Demographic, psychological, and social characteristics of self-identified lesbian, gay, and bisexual adults in a US probability sample

Gregory M. Herek, Aaron T. Norton, Thomas J. Allen, Charles L. Sims

Research output: Contribution to journalArticle

160 Scopus citations

Abstract

Using data from a US national probability sample of self-identified lesbian, gay, and bisexual adults (N=662), this article reports population parameter estimates for a variety of demographic, psychological, and social variables. Special emphasis is given to information with relevance to public policy and law. Compared with the US adult population, respondents were younger, more highly educated, and less likely to be non-Hispanic White, but differences were observed between gender and sexual orientation groups on all of these variables. Overall, respondents tended to be politically liberal, not highly religious, and supportive of marriage equality for same-sex couples. Women were more likely than men to be in a committed relationship. Virtually all coupled gay men and lesbians had a same-sex partner, whereas the vast majority of coupled bisexuals were in a heterosexual relationship. Compared with bisexuals, gay men and lesbians reported stronger commitment to a sexualminority identity, greater community identification and involvement, and more extensive disclosure of their sexual orientation to others. Most respondents reported experiencing little or no choice about their sexual orientation. The importance of distinguishing among lesbians, gay men, bisexual women, and bisexual men in behavioral and social research is discussed.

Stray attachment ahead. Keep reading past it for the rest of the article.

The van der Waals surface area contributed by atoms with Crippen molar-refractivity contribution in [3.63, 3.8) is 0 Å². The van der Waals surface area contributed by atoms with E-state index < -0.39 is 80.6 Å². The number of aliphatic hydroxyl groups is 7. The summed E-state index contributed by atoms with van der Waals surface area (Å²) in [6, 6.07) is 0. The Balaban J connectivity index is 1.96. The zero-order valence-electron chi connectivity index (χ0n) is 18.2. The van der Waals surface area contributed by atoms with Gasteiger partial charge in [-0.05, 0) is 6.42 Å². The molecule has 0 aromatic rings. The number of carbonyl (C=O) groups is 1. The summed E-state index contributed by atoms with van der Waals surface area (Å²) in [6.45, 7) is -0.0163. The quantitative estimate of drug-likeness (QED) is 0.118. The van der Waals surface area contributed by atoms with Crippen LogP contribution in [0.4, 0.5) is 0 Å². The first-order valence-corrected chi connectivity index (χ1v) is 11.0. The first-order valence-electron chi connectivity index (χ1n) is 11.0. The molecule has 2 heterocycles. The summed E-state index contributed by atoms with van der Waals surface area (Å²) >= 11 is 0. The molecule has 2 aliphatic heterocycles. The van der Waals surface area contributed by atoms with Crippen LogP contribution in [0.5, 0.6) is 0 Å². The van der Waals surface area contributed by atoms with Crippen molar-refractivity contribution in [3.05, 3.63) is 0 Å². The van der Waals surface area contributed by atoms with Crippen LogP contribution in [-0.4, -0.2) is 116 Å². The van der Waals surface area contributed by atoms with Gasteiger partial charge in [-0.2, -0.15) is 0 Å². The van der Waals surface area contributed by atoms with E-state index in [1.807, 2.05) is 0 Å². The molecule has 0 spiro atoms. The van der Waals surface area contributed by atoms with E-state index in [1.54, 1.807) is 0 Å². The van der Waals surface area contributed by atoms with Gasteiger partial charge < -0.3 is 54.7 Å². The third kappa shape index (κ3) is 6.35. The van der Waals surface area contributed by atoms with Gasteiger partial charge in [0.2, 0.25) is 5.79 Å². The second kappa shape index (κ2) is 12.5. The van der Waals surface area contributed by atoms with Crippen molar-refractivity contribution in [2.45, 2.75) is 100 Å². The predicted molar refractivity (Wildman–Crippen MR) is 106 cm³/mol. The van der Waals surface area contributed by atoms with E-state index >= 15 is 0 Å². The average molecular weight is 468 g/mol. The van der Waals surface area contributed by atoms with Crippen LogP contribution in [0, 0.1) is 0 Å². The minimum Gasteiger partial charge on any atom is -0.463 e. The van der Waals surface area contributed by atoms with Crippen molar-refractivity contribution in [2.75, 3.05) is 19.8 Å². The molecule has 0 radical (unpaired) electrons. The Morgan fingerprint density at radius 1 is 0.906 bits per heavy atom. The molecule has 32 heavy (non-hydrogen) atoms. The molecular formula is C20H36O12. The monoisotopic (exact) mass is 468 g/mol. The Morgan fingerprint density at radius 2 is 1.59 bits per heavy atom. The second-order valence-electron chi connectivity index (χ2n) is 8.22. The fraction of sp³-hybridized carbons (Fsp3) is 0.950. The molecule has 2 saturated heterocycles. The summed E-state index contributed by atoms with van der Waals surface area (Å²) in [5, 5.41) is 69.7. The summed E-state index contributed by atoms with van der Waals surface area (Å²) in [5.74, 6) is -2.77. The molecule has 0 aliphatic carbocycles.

Original languageEnglish (US)
Pages (from-to)176-200
Number of pages25
JournalSexuality Research and Social Policy
Volume7
Issue number3
DOIs
StatePublished - Sep 2010

Keywords

  • Bisexuals
  • Committed relationships
  • Gay men
  • Identity, community and disclosure
  • Lesbians
  • Politics and religion
  • Public policy
  • Sampling
  • Survey research

ASJC Scopus subject areas

  • Gender Studies
  • Health(social science)
  • Sociology and Political Science

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